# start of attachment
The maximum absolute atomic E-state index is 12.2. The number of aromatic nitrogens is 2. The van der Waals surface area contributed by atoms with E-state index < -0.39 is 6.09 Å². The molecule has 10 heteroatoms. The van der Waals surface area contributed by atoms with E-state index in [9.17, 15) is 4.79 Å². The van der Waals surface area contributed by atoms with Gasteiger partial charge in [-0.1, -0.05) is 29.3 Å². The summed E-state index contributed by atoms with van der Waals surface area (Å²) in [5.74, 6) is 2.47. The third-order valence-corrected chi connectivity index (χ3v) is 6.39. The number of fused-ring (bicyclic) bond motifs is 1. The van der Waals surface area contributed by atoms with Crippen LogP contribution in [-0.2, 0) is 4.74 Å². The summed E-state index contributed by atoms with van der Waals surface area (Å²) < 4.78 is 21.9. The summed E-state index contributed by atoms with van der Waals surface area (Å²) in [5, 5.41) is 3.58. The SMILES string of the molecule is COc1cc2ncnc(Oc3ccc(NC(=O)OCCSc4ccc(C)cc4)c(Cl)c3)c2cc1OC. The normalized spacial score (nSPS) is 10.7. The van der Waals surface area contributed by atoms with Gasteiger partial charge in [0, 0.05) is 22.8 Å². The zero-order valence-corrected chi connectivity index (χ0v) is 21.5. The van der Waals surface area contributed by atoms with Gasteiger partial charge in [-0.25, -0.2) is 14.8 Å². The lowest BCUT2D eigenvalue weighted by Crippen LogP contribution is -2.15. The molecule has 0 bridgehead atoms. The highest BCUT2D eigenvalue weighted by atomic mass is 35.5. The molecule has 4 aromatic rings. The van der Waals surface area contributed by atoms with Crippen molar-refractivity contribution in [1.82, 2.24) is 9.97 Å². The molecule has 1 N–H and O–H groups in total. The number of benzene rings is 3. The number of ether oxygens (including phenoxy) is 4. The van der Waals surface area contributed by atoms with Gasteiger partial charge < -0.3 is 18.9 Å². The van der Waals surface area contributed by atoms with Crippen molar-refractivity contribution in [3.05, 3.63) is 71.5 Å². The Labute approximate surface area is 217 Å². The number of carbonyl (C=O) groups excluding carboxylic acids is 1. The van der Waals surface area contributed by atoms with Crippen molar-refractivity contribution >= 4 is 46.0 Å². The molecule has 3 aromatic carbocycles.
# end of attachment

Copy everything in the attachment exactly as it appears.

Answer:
The maximum absolute atomic E-state index is 12.2. The number of aromatic nitrogens is 2. The van der Waals surface area contributed by atoms with E-state index < -0.39 is 6.09 Å². The molecule has 10 heteroatoms. The van der Waals surface area contributed by atoms with E-state index in [9.17, 15) is 4.79 Å². The van der Waals surface area contributed by atoms with Gasteiger partial charge in [-0.1, -0.05) is 29.3 Å². The summed E-state index contributed by atoms with van der Waals surface area (Å²) in [5.74, 6) is 2.47. The third-order valence-corrected chi connectivity index (χ3v) is 6.39. The number of fused-ring (bicyclic) bond motifs is 1. The van der Waals surface area contributed by atoms with Crippen LogP contribution in [-0.2, 0) is 4.74 Å². The summed E-state index contributed by atoms with van der Waals surface area (Å²) < 4.78 is 21.9. The summed E-state index contributed by atoms with van der Waals surface area (Å²) in [5, 5.41) is 3.58. The SMILES string of the molecule is COc1cc2ncnc(Oc3ccc(NC(=O)OCCSc4ccc(C)cc4)c(Cl)c3)c2cc1OC. The normalized spacial score (nSPS) is 10.7. The van der Waals surface area contributed by atoms with Gasteiger partial charge in [0, 0.05) is 22.8 Å². The zero-order valence-corrected chi connectivity index (χ0v) is 21.5. The van der Waals surface area contributed by atoms with Gasteiger partial charge in [-0.25, -0.2) is 14.8 Å². The lowest BCUT2D eigenvalue weighted by Crippen LogP contribution is -2.15. The molecule has 0 bridgehead atoms. The highest BCUT2D eigenvalue weighted by atomic mass is 35.5. The molecule has 4 aromatic rings. The van der Waals surface area contributed by atoms with Crippen molar-refractivity contribution in [1.82, 2.24) is 9.97 Å². The molecule has 1 N–H and O–H groups in total. The number of benzene rings is 3. The number of ether oxygens (including phenoxy) is 4. The van der Waals surface area contributed by atoms with Gasteiger partial charge < -0.3 is 18.9 Å². The van der Waals surface area contributed by atoms with Crippen molar-refractivity contribution in [3.05, 3.63) is 71.5 Å². The Labute approximate surface area is 217 Å². The number of carbonyl (C=O) groups excluding carboxylic acids is 1. The van der Waals surface area contributed by atoms with Crippen molar-refractivity contribution >= 4 is 46.0 Å². The molecule has 3 aromatic carbocycles.